http://www.youtube.com/watch?v=ZYi0H_KAt0M
Not bad at all. That's what I'm shooting for, maybe a tiny bit smoother if possible. I've done a similar cloud clip only I just had the camera recording the entire hour and speed it up like 5000% in post. I would rather do timelapse to get that cool effect you have. Thanks for sharing!
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Old April 9th, 2007, 01:05 PM   #6
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To do timelapse truly right, you have to be recording 1 frame at a time, not 30.
He could just frame cut it. Quite simple really.
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Old April 9th, 2007, 01:33 PM   #7
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I have a new HDV camcorder and In going to try pulling 1 frame every few seconds in vegas. The drawback is only 1 hour max.
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Old April 9th, 2007, 01:57 PM   #8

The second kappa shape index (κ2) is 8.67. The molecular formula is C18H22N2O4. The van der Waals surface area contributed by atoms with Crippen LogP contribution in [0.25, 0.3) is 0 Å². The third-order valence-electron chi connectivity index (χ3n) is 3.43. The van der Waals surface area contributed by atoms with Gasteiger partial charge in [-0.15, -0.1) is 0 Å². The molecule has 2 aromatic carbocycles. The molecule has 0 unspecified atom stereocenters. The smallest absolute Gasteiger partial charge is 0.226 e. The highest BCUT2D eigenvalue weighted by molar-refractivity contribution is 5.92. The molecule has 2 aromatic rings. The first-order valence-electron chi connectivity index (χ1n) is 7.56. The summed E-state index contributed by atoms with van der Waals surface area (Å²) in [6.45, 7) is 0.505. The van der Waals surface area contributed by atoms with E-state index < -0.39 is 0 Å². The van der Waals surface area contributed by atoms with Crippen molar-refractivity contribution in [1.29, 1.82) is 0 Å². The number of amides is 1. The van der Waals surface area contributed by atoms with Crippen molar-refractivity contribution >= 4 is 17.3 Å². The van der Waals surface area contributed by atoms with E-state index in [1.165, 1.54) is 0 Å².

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With DV format camcorders, you can capture to a PC via FireWire with our Enosoft DV Processor - it has a time lapse function and there's no time limit on how long it can run in time lapse mode.

(For personal use, it's free.)
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Old April 9th, 2007, 01:57 PM   #9
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If you need to shoot timelapse for some short time, then i would go all time recording in LP mode, with 80min tape you can get plenty of rec time...

I was shooting timelapses for 2 years, the best way I found was to shoot with digidal photo camera and laptop. Just connect camera to the laptop, set interval and you'll get ultra high resolution video later on...
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Old April 9th, 2007, 01:59 PM   #10
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Hmmm, I'll give that a try Andzei!